The Human Rights Ombudsman has recently received several different complaints related to allegations of violence in retirement homes. Unfortunately, there are also anonymous complaints among them, which may also indicate a fear of the possible consequences of reports. “Based on these complaints, we have already contacted those retirement homes that are mentioned in the anonymous initiatives. We have requested explanations from them, and we have also contacted other competent institutions, with whom we will meet shortly regarding this issue, as we want to work together in the direction of preventing any violence against the elderly,” explains Svetina.
Human Rights Ombudsman Peter Svetina has emphasised since the beginning of his mandate that as a society we must always and everywhere have zero tolerance for violence. “Violence against the elderly is of particular concern, as it is relatively invisible and, unfortunately, often happens behind the four walls of the family environment or in institutional care. At the same time, this is one of the most vulnerable groups of our society. Inside the closed walls, violations of the rights of the elderly occur more easily and go unnoticed. The victims are helpless and often dependent on the perpetrators of the violence, so they cannot or do not dare to report the violence. We must always pay attention to the occurrence of violence and take action if we detect it. It is also necessary to invest in the training and education of all those professional groups that come into contact with the elderly and work with them,” emphasises Ombudsman Svetina.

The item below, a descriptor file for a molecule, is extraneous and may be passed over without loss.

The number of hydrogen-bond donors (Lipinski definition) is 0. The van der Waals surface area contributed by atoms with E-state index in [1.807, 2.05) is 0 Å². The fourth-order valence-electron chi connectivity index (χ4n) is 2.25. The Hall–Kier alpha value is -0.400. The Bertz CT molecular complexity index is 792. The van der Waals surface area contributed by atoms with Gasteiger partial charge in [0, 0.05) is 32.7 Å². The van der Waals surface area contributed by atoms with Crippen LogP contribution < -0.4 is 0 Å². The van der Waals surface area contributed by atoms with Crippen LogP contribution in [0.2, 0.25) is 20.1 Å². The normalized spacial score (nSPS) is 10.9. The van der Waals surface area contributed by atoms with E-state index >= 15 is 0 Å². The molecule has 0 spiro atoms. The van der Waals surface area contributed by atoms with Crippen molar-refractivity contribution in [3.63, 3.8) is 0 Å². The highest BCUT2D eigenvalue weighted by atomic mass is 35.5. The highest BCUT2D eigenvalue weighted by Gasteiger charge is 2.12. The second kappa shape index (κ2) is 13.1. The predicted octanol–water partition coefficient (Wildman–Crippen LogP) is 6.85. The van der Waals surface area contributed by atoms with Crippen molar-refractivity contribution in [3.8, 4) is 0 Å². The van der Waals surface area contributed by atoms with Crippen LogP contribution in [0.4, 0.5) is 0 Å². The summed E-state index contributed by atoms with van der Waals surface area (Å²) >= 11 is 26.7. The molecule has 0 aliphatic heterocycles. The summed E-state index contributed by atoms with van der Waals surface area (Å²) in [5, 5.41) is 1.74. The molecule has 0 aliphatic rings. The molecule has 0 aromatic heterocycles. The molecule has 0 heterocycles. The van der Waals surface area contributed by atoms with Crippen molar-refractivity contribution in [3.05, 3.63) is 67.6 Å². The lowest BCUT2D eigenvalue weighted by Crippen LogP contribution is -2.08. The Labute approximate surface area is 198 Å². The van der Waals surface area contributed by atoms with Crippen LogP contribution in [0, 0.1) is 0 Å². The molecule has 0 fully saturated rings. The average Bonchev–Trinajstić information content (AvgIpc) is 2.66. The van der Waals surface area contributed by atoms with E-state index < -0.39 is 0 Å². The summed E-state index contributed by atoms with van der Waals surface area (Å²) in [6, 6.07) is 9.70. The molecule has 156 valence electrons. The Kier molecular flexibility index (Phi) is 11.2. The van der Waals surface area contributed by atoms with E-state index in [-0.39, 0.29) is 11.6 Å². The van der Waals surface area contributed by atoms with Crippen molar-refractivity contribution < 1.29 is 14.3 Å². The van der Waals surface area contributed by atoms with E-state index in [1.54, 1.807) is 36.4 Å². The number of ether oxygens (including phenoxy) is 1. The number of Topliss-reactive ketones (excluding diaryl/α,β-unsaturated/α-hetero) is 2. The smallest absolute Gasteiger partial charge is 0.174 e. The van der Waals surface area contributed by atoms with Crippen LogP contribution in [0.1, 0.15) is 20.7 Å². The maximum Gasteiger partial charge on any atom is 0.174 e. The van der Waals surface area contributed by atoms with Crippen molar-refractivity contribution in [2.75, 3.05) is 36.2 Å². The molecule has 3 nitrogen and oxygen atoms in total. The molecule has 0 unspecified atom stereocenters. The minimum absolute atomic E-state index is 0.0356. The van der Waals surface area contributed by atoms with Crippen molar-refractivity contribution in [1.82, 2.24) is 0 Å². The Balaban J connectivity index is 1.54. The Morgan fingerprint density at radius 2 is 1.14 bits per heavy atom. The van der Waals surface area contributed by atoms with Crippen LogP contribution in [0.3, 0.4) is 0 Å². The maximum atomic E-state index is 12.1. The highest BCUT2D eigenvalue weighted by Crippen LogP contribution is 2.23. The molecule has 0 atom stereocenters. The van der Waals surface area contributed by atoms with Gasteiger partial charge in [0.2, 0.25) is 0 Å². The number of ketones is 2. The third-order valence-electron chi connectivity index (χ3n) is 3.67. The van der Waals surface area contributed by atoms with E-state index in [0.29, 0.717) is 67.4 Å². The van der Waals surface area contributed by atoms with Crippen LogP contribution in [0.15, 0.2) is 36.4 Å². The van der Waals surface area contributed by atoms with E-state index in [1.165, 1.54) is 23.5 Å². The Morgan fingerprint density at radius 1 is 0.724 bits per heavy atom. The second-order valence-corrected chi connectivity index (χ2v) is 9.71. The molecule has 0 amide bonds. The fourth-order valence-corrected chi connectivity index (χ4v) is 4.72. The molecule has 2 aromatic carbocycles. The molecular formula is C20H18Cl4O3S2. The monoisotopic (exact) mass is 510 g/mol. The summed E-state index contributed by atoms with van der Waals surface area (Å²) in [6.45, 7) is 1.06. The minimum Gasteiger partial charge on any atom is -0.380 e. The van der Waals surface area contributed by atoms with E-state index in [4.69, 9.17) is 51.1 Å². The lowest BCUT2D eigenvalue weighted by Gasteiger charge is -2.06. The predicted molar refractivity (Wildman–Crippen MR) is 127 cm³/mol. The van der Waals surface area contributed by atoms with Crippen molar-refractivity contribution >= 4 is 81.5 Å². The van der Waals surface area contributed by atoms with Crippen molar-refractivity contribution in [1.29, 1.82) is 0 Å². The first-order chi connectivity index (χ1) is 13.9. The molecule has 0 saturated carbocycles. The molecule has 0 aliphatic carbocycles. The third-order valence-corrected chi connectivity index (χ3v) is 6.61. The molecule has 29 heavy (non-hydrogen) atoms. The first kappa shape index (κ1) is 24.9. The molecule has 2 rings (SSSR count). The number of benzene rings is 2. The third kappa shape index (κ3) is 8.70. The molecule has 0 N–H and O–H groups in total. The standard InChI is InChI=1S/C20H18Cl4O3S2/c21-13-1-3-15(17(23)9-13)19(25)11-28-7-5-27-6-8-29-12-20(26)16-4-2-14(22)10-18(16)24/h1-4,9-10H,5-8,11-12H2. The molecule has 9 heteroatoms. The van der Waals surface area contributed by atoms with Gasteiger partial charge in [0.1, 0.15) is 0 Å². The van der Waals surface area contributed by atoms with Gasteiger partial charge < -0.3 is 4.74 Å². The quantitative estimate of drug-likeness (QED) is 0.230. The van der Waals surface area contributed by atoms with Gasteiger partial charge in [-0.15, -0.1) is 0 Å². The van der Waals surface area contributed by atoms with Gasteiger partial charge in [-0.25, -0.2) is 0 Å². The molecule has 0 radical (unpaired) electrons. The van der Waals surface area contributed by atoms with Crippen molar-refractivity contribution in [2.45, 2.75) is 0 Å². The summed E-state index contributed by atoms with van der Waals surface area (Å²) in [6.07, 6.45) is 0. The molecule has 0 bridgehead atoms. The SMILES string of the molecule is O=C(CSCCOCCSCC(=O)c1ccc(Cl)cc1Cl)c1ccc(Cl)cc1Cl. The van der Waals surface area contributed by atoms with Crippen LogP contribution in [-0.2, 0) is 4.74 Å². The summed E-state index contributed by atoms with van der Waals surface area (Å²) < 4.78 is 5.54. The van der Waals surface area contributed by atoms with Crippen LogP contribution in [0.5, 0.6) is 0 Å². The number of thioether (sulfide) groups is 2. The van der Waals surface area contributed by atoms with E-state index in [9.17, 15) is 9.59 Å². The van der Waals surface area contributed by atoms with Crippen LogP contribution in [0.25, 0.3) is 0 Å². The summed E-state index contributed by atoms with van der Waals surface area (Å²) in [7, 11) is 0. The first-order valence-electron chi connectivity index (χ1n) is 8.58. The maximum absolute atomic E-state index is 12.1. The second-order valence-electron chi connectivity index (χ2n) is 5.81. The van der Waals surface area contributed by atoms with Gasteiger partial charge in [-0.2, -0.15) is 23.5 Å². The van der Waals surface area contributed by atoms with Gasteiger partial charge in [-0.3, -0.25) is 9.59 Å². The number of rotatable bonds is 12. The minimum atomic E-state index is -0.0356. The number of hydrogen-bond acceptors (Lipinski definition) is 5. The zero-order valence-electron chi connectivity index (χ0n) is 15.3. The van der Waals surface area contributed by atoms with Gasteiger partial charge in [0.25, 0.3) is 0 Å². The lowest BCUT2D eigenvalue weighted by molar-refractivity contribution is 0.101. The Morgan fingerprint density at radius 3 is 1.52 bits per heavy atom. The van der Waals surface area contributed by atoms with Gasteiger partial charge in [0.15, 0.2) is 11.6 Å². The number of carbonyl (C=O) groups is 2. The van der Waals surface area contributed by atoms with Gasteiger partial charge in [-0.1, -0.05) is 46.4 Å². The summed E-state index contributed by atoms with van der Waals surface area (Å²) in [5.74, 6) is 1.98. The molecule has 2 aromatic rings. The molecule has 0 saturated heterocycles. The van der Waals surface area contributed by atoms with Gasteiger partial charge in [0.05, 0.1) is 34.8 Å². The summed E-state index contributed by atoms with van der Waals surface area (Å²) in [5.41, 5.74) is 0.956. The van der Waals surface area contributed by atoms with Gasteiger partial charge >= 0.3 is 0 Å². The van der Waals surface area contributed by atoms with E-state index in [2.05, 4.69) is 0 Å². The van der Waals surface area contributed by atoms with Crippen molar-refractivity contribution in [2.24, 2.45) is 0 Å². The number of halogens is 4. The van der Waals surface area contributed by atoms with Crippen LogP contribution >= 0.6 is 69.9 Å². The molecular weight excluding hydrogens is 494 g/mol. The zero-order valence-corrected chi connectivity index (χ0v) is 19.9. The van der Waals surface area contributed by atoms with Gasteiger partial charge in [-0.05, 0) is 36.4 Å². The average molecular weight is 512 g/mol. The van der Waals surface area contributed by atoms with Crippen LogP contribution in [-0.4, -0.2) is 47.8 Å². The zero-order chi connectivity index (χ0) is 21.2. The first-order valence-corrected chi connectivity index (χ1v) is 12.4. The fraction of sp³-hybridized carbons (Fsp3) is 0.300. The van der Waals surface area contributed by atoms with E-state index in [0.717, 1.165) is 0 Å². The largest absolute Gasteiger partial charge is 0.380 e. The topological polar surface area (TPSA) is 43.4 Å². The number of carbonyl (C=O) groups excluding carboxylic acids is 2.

He added that he is horrified and worried about the appearance of videos on social networks, in which especially young people commit violence against the weaker ones and even brag about such inadmissible and repulsive behaviour. “This shows the extreme erosion of values in society. We need to raise awareness among young people that violence is criminal and that such videos deserve disgust, not likes,” stresses the Ombudsman.
The institution of the Human Rights Ombudsman also warns that more preventive programmes for recognising violence should be implemented at the national level, because the problem is that victims of violence often do not even recognise it and do not perceive that they are living in violent relationships. All state institutions should therefore come together and prepare a campaign for the prevention of violence, which would also have a preventive effect on the perpetrators of violent acts, and would help victims to recognise and report violence. According to the Istanbul Convention, the state must also establish training programmes on non-violent behaviour in interpersonal relationships, which would prevent further violence and change violent behaviour patterns of individuals.